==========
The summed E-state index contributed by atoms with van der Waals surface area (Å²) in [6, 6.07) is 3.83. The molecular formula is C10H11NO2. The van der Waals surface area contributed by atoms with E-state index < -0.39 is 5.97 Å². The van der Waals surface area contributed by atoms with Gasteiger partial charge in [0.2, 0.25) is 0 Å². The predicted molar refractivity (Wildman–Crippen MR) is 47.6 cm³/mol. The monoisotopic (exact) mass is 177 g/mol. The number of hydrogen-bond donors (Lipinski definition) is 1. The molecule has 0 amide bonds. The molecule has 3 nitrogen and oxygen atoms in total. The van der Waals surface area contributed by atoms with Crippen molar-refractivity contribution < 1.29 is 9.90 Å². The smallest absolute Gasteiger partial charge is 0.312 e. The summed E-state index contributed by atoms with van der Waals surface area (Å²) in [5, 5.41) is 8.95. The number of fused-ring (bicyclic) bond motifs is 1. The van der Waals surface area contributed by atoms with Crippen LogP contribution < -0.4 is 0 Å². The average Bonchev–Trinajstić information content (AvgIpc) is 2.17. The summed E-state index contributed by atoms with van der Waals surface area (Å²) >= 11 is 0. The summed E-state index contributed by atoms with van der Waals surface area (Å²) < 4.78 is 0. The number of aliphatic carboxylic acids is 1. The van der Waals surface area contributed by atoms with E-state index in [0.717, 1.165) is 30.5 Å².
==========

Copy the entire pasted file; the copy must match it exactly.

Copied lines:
The summed E-state index contributed by atoms with van der Waals surface area (Å²) in [6, 6.07) is 3.83. The molecular formula is C10H11NO2. The van der Waals surface area contributed by atoms with E-state index < -0.39 is 5.97 Å². The van der Waals surface area contributed by atoms with Gasteiger partial charge in [0.2, 0.25) is 0 Å². The predicted molar refractivity (Wildman–Crippen MR) is 47.6 cm³/mol. The monoisotopic (exact) mass is 177 g/mol. The number of hydrogen-bond donors (Lipinski definition) is 1. The molecule has 0 amide bonds. The molecule has 3 nitrogen and oxygen atoms in total. The van der Waals surface area contributed by atoms with Crippen molar-refractivity contribution < 1.29 is 9.90 Å². The smallest absolute Gasteiger partial charge is 0.312 e. The summed E-state index contributed by atoms with van der Waals surface area (Å²) in [5, 5.41) is 8.95. The number of fused-ring (bicyclic) bond motifs is 1. The van der Waals surface area contributed by atoms with Crippen LogP contribution < -0.4 is 0 Å². The average Bonchev–Trinajstić information content (AvgIpc) is 2.17. The summed E-state index contributed by atoms with van der Waals surface area (Å²) >= 11 is 0. The summed E-state index contributed by atoms with van der Waals surface area (Å²) < 4.78 is 0. The number of aliphatic carboxylic acids is 1. The van der Waals surface area contributed by atoms with E-state index in [0.717, 1.165) is 30.5 Å².